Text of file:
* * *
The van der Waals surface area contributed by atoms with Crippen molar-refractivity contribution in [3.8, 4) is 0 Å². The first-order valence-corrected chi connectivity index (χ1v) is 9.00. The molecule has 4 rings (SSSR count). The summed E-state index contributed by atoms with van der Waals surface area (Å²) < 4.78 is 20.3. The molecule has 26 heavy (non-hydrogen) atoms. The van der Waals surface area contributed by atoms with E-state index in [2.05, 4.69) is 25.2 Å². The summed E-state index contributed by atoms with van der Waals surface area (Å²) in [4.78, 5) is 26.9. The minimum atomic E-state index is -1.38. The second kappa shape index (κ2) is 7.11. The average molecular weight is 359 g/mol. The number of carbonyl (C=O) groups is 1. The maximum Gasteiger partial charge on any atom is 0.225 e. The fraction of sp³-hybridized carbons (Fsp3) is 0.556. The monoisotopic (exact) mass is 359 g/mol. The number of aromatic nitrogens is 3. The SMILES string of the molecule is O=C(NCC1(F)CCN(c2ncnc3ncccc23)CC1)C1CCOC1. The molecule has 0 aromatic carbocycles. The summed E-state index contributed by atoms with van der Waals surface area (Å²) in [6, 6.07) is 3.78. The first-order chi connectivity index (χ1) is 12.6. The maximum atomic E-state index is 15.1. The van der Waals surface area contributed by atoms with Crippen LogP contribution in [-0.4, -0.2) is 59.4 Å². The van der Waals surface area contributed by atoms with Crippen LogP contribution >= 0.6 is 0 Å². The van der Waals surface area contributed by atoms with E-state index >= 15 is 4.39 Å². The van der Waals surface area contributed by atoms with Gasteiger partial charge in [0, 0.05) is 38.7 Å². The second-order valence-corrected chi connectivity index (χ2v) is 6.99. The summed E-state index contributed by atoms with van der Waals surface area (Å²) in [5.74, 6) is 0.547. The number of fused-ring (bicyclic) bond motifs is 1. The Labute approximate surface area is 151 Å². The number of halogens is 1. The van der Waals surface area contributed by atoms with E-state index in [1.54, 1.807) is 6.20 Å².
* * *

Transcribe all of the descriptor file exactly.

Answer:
The van der Waals surface area contributed by atoms with Crippen molar-refractivity contribution in [3.8, 4) is 0 Å². The first-order valence-corrected chi connectivity index (χ1v) is 9.00. The molecule has 4 rings (SSSR count). The summed E-state index contributed by atoms with van der Waals surface area (Å²) < 4.78 is 20.3. The molecule has 26 heavy (non-hydrogen) atoms. The van der Waals surface area contributed by atoms with E-state index in [2.05, 4.69) is 25.2 Å². The summed E-state index contributed by atoms with van der Waals surface area (Å²) in [4.78, 5) is 26.9. The minimum atomic E-state index is -1.38. The second kappa shape index (κ2) is 7.11. The average molecular weight is 359 g/mol. The number of carbonyl (C=O) groups is 1. The maximum Gasteiger partial charge on any atom is 0.225 e. The fraction of sp³-hybridized carbons (Fsp3) is 0.556. The monoisotopic (exact) mass is 359 g/mol. The number of aromatic nitrogens is 3. The SMILES string of the molecule is O=C(NCC1(F)CCN(c2ncnc3ncccc23)CC1)C1CCOC1. The molecule has 0 aromatic carbocycles. The summed E-state index contributed by atoms with van der Waals surface area (Å²) in [6, 6.07) is 3.78. The first-order chi connectivity index (χ1) is 12.6. The maximum atomic E-state index is 15.1. The van der Waals surface area contributed by atoms with Crippen LogP contribution in [-0.4, -0.2) is 59.4 Å². The van der Waals surface area contributed by atoms with Crippen LogP contribution >= 0.6 is 0 Å². The van der Waals surface area contributed by atoms with E-state index >= 15 is 4.39 Å². The van der Waals surface area contributed by atoms with Gasteiger partial charge in [0, 0.05) is 38.7 Å². The second-order valence-corrected chi connectivity index (χ2v) is 6.99. The summed E-state index contributed by atoms with van der Waals surface area (Å²) in [5.74, 6) is 0.547. The number of fused-ring (bicyclic) bond motifs is 1. The Labute approximate surface area is 151 Å². The number of halogens is 1. The van der Waals surface area contributed by atoms with E-state index in [1.54, 1.807) is 6.20 Å².